Former Vet’s Plea To Be Put Back On RCVS Register Rejected After Covid Cure Claim
A former vet’s bid to be reinstated on the Royal College of Veterinary Surgeons (RCVS) register was rejected for the ninth time after he claimed to find the cure for covid.
Warwick Seymour-Hamilton, a self-described herbalist was struck off the register back in 1994 after his Orpington practice ‘showed a total disregard of basic hygiene and care for animals, and was such as to bring the profession into disrepute’.
Warwick has requested to be reinstated so his new herbal antibiotic (legibly effective against Covid-19) could be implemented fully. Mr. Seymour told the committee that he has been keeping up with veterinary developments online for 27 years, demanding that he speak with the prime minister about his covid cure.
‘When I came back to England thousands were dying. I could do a trial, but I need the prime minister’s permission. I’ve written to him 13 times and he’s never replied. Now those patients are dead. Who was right, then? I’m an expert, yet no [hospital] trust will go ahead with my work. They’ll tell me they’re not doing it, and now all their patients are dead.’ said Mr. Seymour to the committee.
The committee also heard about several incidents whereby Mr. Seymour had employed a minor whilst researching in Greece and spayed two cats in Calais albeit being struck off.
Although Mr. Seymour’s request was denied, he has vowed to continue his research.
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Suburban Family Raises Awareness Around Veterinarian Suicide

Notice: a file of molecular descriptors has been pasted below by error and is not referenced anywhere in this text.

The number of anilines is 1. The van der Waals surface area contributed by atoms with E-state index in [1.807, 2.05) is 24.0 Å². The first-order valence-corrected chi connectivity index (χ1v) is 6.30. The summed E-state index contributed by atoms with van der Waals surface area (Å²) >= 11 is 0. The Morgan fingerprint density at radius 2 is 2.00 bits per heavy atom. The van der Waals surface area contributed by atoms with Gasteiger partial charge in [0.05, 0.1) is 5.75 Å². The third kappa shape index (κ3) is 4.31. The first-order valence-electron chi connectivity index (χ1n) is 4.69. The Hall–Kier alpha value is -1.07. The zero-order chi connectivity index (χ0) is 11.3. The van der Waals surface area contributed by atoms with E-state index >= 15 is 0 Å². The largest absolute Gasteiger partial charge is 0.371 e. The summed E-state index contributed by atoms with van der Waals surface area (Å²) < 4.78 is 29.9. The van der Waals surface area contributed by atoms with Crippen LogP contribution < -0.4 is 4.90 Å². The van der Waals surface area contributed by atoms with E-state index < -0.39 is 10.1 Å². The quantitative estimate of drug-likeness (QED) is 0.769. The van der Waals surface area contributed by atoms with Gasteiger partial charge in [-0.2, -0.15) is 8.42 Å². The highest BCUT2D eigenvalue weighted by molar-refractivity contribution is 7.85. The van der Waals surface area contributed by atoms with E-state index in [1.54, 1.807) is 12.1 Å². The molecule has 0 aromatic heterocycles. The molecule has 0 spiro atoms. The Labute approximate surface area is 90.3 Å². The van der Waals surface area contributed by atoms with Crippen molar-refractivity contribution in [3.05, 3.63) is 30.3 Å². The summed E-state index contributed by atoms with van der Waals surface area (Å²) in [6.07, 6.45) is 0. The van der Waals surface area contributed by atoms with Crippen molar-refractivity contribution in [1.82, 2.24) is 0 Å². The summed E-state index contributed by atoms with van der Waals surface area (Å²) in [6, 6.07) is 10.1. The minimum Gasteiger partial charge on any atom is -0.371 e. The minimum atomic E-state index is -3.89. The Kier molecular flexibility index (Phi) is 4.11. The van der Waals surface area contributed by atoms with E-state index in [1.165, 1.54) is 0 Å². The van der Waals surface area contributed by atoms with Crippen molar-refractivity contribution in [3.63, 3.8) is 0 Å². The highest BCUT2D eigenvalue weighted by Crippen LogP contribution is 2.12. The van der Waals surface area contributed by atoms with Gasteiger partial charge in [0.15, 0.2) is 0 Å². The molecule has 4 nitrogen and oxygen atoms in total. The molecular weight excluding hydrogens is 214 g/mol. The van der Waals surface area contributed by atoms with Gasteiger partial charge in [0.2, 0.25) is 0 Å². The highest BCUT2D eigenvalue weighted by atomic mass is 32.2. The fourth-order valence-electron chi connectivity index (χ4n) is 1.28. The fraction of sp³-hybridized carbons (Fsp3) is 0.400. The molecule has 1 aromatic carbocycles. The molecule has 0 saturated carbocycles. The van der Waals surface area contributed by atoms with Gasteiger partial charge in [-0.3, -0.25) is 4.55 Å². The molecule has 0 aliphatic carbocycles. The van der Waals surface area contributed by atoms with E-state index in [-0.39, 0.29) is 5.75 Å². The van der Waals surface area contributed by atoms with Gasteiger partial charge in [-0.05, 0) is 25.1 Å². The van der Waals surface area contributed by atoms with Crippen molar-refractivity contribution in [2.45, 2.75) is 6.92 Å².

The family of a recently passed veterinarian is spreading their story to increase awareness around veterinary suicide.
Dr. Jeff Sutarik, a veterinarian from Purdue University tragically passed away of suicide back in 2019. The vet had been struggling with stress-induced anxiety, which he was receiving counseling and medication for.
‘Jeff was like the Michael Jordan of veterinary medicine’ said Dr. Georgianne Ludwig of Lombard Veterinary Hospital, a longtime friend of Dr. Sutarik.
‘He had a lot of empathy for the client as well as the pet and wanted to be a healer and do whatever he could to help both the animal and client. We [vets] tend to be empaths, meaning we take on the pain and suffering not only of the pets but also the clients.’
It was these stressors, alongside others which drove Jeff to a dark place.
The Sutariks hope to spread awareness about this issue by sharing their story with others. They have also set up a charitable fund called ‘Make A Wag’, which aims to help elderly people pay for their animal’s medical care.
‘He would be so sad when old people would come in who couldn’t afford medicine for their dogs’ said his mother Pat.
‘It was so important to him to make sure that older people had companion animals.’
‘They need to get good help…and they need to get help from people that show them not to be hopeless’.